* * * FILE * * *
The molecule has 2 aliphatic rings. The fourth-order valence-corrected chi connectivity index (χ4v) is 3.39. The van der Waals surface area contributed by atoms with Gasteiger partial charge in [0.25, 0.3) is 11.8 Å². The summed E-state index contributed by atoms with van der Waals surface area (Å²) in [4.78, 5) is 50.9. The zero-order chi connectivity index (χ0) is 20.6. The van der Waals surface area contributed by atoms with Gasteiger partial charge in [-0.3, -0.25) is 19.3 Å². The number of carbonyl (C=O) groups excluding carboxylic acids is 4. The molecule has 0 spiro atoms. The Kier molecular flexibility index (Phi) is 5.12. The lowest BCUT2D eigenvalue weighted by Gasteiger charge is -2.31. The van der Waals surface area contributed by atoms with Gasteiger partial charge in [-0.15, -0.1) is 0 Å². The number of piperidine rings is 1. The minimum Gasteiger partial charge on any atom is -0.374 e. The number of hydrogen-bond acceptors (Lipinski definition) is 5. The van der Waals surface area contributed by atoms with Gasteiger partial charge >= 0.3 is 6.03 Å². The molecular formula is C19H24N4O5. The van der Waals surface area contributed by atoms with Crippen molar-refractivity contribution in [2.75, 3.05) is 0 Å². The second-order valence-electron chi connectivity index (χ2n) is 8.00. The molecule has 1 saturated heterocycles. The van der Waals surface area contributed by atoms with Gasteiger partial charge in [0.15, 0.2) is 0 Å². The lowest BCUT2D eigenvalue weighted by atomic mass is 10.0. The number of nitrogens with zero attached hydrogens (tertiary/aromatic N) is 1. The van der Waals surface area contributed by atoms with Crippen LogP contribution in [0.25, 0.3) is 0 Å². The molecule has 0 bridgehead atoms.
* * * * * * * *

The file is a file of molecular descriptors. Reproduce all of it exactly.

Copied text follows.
The molecule has 2 aliphatic rings. The fourth-order valence-corrected chi connectivity index (χ4v) is 3.39. The van der Waals surface area contributed by atoms with Gasteiger partial charge in [0.25, 0.3) is 11.8 Å². The summed E-state index contributed by atoms with van der Waals surface area (Å²) in [4.78, 5) is 50.9. The zero-order chi connectivity index (χ0) is 20.6. The van der Waals surface area contributed by atoms with Gasteiger partial charge in [-0.3, -0.25) is 19.3 Å². The number of carbonyl (C=O) groups excluding carboxylic acids is 4. The molecule has 0 spiro atoms. The Kier molecular flexibility index (Phi) is 5.12. The lowest BCUT2D eigenvalue weighted by Gasteiger charge is -2.31. The van der Waals surface area contributed by atoms with Gasteiger partial charge in [-0.15, -0.1) is 0 Å². The number of piperidine rings is 1. The minimum Gasteiger partial charge on any atom is -0.374 e. The number of hydrogen-bond acceptors (Lipinski definition) is 5. The van der Waals surface area contributed by atoms with Gasteiger partial charge >= 0.3 is 6.03 Å². The molecular formula is C19H24N4O5. The van der Waals surface area contributed by atoms with Crippen molar-refractivity contribution in [2.75, 3.05) is 0 Å². The second-order valence-electron chi connectivity index (χ2n) is 8.00. The molecule has 1 saturated heterocycles. The van der Waals surface area contributed by atoms with Gasteiger partial charge in [0.15, 0.2) is 0 Å². The lowest BCUT2D eigenvalue weighted by atomic mass is 10.0. The number of nitrogens with zero attached hydrogens (tertiary/aromatic N) is 1. The van der Waals surface area contributed by atoms with Crippen LogP contribution in [0.25, 0.3) is 0 Å². The molecule has 0 bridgehead atoms.